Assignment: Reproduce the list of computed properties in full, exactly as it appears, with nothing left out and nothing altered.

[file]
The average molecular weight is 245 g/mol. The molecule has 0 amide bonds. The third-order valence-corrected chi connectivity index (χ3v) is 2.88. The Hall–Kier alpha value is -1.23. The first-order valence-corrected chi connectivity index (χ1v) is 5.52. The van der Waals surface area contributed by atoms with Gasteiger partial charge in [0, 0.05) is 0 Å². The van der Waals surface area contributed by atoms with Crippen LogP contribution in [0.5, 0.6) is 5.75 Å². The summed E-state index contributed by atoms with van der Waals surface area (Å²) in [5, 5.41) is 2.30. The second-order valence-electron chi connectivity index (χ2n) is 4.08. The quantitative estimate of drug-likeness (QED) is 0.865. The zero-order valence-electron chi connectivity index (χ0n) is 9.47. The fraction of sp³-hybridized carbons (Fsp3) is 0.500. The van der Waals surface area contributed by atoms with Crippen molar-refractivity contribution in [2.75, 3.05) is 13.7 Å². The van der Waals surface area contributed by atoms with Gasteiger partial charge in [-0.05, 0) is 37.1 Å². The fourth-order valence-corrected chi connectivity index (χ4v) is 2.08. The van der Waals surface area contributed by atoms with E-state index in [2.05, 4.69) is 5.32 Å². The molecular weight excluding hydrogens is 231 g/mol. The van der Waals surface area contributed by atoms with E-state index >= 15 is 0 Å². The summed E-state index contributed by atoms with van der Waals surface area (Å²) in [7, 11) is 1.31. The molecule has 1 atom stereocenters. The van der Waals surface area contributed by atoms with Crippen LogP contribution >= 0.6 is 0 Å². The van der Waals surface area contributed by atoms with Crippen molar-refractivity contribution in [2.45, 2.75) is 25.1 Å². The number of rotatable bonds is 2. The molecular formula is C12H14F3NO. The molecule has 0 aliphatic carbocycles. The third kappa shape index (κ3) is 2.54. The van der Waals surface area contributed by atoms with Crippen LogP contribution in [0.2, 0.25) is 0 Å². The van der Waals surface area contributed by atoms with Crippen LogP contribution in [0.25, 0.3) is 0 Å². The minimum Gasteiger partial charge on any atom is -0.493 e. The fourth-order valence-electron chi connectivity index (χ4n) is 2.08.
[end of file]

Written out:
The average molecular weight is 245 g/mol. The molecule has 0 amide bonds. The third-order valence-corrected chi connectivity index (χ3v) is 2.88. The Hall–Kier alpha value is -1.23. The first-order valence-corrected chi connectivity index (χ1v) is 5.52. The van der Waals surface area contributed by atoms with Gasteiger partial charge in [0, 0.05) is 0 Å². The van der Waals surface area contributed by atoms with Crippen LogP contribution in [0.5, 0.6) is 5.75 Å². The summed E-state index contributed by atoms with van der Waals surface area (Å²) in [5, 5.41) is 2.30. The second-order valence-electron chi connectivity index (χ2n) is 4.08. The quantitative estimate of drug-likeness (QED) is 0.865. The zero-order valence-electron chi connectivity index (χ0n) is 9.47. The fraction of sp³-hybridized carbons (Fsp3) is 0.500. The van der Waals surface area contributed by atoms with Crippen molar-refractivity contribution in [2.75, 3.05) is 13.7 Å². The van der Waals surface area contributed by atoms with Gasteiger partial charge in [-0.05, 0) is 37.1 Å². The fourth-order valence-corrected chi connectivity index (χ4v) is 2.08. The van der Waals surface area contributed by atoms with E-state index in [2.05, 4.69) is 5.32 Å². The molecular weight excluding hydrogens is 231 g/mol. The van der Waals surface area contributed by atoms with E-state index >= 15 is 0 Å². The summed E-state index contributed by atoms with van der Waals surface area (Å²) in [7, 11) is 1.31. The molecule has 1 atom stereocenters. The van der Waals surface area contributed by atoms with Crippen LogP contribution >= 0.6 is 0 Å². The van der Waals surface area contributed by atoms with Crippen molar-refractivity contribution in [2.45, 2.75) is 25.1 Å². The number of rotatable bonds is 2. The molecular formula is C12H14F3NO. The molecule has 0 aliphatic carbocycles. The third kappa shape index (κ3) is 2.54. The van der Waals surface area contributed by atoms with Crippen LogP contribution in [0.2, 0.25) is 0 Å². The van der Waals surface area contributed by atoms with Crippen LogP contribution in [0.25, 0.3) is 0 Å². The minimum Gasteiger partial charge on any atom is -0.493 e. The fourth-order valence-electron chi connectivity index (χ4n) is 2.08.